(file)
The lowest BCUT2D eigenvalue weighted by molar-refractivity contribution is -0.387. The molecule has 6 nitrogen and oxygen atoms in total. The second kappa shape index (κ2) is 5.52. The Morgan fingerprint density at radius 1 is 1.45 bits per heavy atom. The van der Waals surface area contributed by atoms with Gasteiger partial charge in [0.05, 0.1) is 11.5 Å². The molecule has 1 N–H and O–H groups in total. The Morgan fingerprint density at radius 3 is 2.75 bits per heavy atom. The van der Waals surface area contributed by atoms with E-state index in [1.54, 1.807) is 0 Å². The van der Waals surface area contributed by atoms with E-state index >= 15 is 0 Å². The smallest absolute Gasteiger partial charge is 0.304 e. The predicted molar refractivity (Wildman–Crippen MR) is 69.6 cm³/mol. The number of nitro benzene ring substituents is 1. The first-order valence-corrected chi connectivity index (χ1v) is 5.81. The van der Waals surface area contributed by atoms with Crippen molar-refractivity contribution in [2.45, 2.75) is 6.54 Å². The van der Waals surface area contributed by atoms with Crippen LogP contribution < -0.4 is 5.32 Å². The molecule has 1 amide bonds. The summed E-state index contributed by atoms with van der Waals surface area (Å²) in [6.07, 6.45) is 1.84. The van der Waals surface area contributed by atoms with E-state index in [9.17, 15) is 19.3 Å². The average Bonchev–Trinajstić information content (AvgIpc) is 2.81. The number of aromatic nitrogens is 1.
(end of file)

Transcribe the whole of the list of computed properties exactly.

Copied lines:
The lowest BCUT2D eigenvalue weighted by molar-refractivity contribution is -0.387. The molecule has 6 nitrogen and oxygen atoms in total. The second kappa shape index (κ2) is 5.52. The Morgan fingerprint density at radius 1 is 1.45 bits per heavy atom. The van der Waals surface area contributed by atoms with Gasteiger partial charge in [0.05, 0.1) is 11.5 Å². The molecule has 1 N–H and O–H groups in total. The Morgan fingerprint density at radius 3 is 2.75 bits per heavy atom. The van der Waals surface area contributed by atoms with E-state index in [1.54, 1.807) is 0 Å². The van der Waals surface area contributed by atoms with E-state index >= 15 is 0 Å². The smallest absolute Gasteiger partial charge is 0.304 e. The predicted molar refractivity (Wildman–Crippen MR) is 69.6 cm³/mol. The number of nitro benzene ring substituents is 1. The first-order valence-corrected chi connectivity index (χ1v) is 5.81. The van der Waals surface area contributed by atoms with Crippen molar-refractivity contribution in [2.45, 2.75) is 6.54 Å². The van der Waals surface area contributed by atoms with Crippen LogP contribution < -0.4 is 5.32 Å². The molecule has 1 amide bonds. The summed E-state index contributed by atoms with van der Waals surface area (Å²) in [6.07, 6.45) is 1.84. The van der Waals surface area contributed by atoms with E-state index in [9.17, 15) is 19.3 Å². The average Bonchev–Trinajstić information content (AvgIpc) is 2.81. The number of aromatic nitrogens is 1.